Sunday, June 15, 2014

Now *there’s* a by-line!

Prominently featured in the Review section of today’s New York Times (though pretty much buried on the Website),  is a contribution  wittily titled “The Fog Machine of War” (a deft pun on the self-exculpatory standard excuse, “The Fog of War”), by one “Chelsea Manning”, identified only as “A former United States Army intelligence analyst” -- witty again, in its winking minimalism.   No current institutional affiliation is listed, although the reader might glean it from the unusual “reporting-from” location:  Fort Leavensworth, Kansas (not normally among the sources for Sunday Supplement deepthink pieces out of Cambridge, MA, or Princeton).   Not recognizing the name, I was about to flip the page;  when suddenly a tiny light-bulb went on, in a sleepy brain still absorbing its morning French-roast refreshment:   That’s Bradley Manning, the former … Well, you know.   Here it is:

The piece is well-written, and even contains some observant skewering of the sort of psychopolitical media puffery which we often chronicle under the Label  “The Society of the Spectacle” (click here for the roster):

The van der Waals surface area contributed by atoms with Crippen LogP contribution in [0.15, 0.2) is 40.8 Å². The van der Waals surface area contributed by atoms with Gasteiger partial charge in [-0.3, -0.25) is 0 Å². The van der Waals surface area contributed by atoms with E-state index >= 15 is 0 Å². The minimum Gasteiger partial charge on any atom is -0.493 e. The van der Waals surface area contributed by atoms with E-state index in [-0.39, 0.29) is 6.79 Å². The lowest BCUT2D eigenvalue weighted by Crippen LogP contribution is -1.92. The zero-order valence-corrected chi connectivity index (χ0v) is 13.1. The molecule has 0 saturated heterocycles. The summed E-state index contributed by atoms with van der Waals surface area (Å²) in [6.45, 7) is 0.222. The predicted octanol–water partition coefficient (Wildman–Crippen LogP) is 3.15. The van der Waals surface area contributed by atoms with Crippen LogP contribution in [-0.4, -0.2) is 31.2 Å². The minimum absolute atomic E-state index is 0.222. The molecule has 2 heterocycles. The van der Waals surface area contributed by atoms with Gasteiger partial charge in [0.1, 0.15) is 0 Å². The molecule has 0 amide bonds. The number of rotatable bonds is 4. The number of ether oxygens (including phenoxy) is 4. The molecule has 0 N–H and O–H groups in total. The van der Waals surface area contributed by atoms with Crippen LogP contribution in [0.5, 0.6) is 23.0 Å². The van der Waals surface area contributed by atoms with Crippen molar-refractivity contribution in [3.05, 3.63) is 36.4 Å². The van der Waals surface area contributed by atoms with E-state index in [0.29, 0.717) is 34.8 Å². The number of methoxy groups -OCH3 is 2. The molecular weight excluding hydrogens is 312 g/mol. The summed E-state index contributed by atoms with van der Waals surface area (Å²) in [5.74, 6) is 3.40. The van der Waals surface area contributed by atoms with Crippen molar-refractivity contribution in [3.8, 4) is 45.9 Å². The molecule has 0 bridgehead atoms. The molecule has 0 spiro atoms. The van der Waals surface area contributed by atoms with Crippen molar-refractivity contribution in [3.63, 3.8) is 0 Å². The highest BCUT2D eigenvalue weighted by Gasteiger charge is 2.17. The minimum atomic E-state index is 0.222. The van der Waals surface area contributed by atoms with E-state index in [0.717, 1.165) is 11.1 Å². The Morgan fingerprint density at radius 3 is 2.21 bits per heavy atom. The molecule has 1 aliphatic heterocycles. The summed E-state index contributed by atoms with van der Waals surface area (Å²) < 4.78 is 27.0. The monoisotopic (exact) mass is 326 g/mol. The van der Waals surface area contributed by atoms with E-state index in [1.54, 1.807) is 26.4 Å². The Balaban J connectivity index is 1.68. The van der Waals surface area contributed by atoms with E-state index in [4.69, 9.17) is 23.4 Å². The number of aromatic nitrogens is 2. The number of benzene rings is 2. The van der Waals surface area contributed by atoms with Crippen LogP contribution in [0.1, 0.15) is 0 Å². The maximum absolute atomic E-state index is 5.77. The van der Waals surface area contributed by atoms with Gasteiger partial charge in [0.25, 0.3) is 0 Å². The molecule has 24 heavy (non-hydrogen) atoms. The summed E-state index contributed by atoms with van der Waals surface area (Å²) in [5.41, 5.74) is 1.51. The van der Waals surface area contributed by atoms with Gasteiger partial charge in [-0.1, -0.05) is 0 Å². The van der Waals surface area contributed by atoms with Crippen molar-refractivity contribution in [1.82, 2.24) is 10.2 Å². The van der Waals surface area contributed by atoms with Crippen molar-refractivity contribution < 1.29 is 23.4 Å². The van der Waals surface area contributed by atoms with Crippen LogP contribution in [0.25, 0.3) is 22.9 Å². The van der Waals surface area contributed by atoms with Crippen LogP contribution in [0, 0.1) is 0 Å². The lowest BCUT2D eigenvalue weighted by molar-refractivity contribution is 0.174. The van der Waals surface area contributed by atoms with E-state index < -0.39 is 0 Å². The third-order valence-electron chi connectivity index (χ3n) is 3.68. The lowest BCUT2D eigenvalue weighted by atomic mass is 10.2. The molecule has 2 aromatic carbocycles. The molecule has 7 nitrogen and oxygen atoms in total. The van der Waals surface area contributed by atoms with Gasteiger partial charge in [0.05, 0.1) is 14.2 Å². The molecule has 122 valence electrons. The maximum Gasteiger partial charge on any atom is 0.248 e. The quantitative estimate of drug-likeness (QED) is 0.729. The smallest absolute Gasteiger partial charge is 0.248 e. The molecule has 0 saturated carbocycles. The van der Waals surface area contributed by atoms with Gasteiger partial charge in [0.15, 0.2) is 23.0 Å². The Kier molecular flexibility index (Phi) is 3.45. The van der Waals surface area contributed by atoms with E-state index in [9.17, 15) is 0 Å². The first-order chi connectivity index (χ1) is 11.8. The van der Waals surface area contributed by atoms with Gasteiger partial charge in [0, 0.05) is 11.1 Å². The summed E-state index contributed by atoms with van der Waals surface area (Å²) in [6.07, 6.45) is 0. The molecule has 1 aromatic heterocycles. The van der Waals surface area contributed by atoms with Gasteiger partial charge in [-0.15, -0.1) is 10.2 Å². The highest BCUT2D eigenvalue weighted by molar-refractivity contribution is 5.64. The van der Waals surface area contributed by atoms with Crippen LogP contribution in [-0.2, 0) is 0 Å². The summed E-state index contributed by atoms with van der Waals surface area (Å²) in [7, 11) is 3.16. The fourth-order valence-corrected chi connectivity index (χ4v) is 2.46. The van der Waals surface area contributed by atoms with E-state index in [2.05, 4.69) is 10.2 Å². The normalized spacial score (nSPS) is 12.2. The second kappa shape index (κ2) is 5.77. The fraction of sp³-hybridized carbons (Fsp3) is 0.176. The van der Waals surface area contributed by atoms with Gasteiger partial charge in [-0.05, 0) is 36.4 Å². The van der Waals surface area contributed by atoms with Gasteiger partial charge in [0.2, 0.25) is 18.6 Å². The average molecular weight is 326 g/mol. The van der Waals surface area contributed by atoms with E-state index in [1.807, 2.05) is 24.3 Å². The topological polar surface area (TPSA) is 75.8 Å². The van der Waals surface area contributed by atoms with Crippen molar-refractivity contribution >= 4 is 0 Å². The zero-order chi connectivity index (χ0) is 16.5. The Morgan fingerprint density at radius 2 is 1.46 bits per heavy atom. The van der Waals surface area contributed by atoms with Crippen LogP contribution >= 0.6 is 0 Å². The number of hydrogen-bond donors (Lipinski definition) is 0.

If you were following the news during the March 2010 elections in Iraq, you might remember that the American press was flooded with stories declaring the elections a success, complete with upbeat anecdotes  and photographs of Iraqi women  proudly displaying their ink-stained fingers.  The subtext was that the United States military operations  had succeeded in creating a stable and democratic Iraq.

Such images (we might call them “Purple-Finger Porn”) have become a meme, and a staple of the media fog machine.

Manning’s article is accompanied by a memorable counter-image to such things:

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